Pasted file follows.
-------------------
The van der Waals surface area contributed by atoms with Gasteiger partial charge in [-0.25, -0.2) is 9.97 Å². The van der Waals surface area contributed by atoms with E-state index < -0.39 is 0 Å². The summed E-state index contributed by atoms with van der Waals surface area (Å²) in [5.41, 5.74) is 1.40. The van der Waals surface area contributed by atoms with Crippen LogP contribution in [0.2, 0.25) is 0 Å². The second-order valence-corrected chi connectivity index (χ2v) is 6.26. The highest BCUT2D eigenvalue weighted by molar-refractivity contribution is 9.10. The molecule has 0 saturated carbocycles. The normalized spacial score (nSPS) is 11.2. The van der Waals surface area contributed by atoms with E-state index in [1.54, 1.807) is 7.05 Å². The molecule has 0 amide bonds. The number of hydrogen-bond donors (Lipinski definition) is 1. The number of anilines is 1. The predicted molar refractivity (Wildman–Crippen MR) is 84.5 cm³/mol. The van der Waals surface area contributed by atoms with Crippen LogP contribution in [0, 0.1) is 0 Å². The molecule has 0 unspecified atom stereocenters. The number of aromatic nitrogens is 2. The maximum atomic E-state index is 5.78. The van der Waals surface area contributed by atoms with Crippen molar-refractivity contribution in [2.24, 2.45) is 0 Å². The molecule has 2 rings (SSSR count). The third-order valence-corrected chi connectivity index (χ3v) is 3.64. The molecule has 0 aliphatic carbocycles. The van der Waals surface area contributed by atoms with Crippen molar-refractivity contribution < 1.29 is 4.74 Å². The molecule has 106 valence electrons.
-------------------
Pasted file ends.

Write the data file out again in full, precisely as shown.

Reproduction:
The van der Waals surface area contributed by atoms with Gasteiger partial charge in [-0.25, -0.2) is 9.97 Å². The van der Waals surface area contributed by atoms with E-state index < -0.39 is 0 Å². The summed E-state index contributed by atoms with van der Waals surface area (Å²) in [5.41, 5.74) is 1.40. The van der Waals surface area contributed by atoms with Crippen LogP contribution in [0.2, 0.25) is 0 Å². The second-order valence-corrected chi connectivity index (χ2v) is 6.26. The highest BCUT2D eigenvalue weighted by molar-refractivity contribution is 9.10. The molecule has 0 saturated carbocycles. The normalized spacial score (nSPS) is 11.2. The van der Waals surface area contributed by atoms with E-state index in [1.54, 1.807) is 7.05 Å². The molecule has 0 amide bonds. The number of hydrogen-bond donors (Lipinski definition) is 1. The number of anilines is 1. The predicted molar refractivity (Wildman–Crippen MR) is 84.5 cm³/mol. The van der Waals surface area contributed by atoms with Crippen LogP contribution in [0, 0.1) is 0 Å². The molecule has 0 unspecified atom stereocenters. The number of aromatic nitrogens is 2. The maximum atomic E-state index is 5.78. The van der Waals surface area contributed by atoms with Crippen molar-refractivity contribution in [2.24, 2.45) is 0 Å². The molecule has 2 rings (SSSR count). The third-order valence-corrected chi connectivity index (χ3v) is 3.64. The molecule has 0 aliphatic carbocycles. The van der Waals surface area contributed by atoms with Crippen molar-refractivity contribution < 1.29 is 4.74 Å². The molecule has 106 valence electrons.